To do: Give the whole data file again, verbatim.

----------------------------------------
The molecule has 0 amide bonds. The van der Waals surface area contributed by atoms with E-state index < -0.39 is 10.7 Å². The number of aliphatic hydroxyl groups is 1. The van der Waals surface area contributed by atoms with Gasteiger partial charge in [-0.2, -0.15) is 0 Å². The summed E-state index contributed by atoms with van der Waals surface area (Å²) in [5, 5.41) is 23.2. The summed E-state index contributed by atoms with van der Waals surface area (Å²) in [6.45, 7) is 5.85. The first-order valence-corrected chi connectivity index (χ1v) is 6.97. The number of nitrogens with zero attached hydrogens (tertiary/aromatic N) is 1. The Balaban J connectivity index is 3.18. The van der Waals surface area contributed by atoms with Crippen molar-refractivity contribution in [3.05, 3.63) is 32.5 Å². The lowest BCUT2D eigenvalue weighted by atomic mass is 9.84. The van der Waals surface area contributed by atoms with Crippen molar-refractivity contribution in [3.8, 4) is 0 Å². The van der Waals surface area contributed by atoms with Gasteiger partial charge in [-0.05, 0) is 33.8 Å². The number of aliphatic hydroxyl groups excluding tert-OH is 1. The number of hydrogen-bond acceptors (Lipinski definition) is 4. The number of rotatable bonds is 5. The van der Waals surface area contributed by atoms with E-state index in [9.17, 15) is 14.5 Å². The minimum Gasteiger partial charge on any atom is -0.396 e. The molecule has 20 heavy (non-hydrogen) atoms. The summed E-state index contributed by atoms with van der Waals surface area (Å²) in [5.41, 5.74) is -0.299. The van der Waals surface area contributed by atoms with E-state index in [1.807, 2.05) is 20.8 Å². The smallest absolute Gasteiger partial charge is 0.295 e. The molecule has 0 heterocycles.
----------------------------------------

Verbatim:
The molecule has 0 amide bonds. The van der Waals surface area contributed by atoms with E-state index < -0.39 is 10.7 Å². The number of aliphatic hydroxyl groups is 1. The van der Waals surface area contributed by atoms with Gasteiger partial charge in [-0.2, -0.15) is 0 Å². The summed E-state index contributed by atoms with van der Waals surface area (Å²) in [5, 5.41) is 23.2. The summed E-state index contributed by atoms with van der Waals surface area (Å²) in [6.45, 7) is 5.85. The first-order valence-corrected chi connectivity index (χ1v) is 6.97. The number of nitrogens with zero attached hydrogens (tertiary/aromatic N) is 1. The Balaban J connectivity index is 3.18. The van der Waals surface area contributed by atoms with Crippen molar-refractivity contribution in [3.05, 3.63) is 32.5 Å². The lowest BCUT2D eigenvalue weighted by atomic mass is 9.84. The van der Waals surface area contributed by atoms with Crippen molar-refractivity contribution in [3.8, 4) is 0 Å². The van der Waals surface area contributed by atoms with Gasteiger partial charge in [-0.05, 0) is 33.8 Å². The number of aliphatic hydroxyl groups excluding tert-OH is 1. The number of hydrogen-bond acceptors (Lipinski definition) is 4. The number of rotatable bonds is 5. The van der Waals surface area contributed by atoms with E-state index in [9.17, 15) is 14.5 Å². The minimum Gasteiger partial charge on any atom is -0.396 e. The molecule has 20 heavy (non-hydrogen) atoms. The summed E-state index contributed by atoms with van der Waals surface area (Å²) in [5.41, 5.74) is -0.299. The van der Waals surface area contributed by atoms with E-state index in [1.807, 2.05) is 20.8 Å². The smallest absolute Gasteiger partial charge is 0.295 e. The molecule has 0 heterocycles.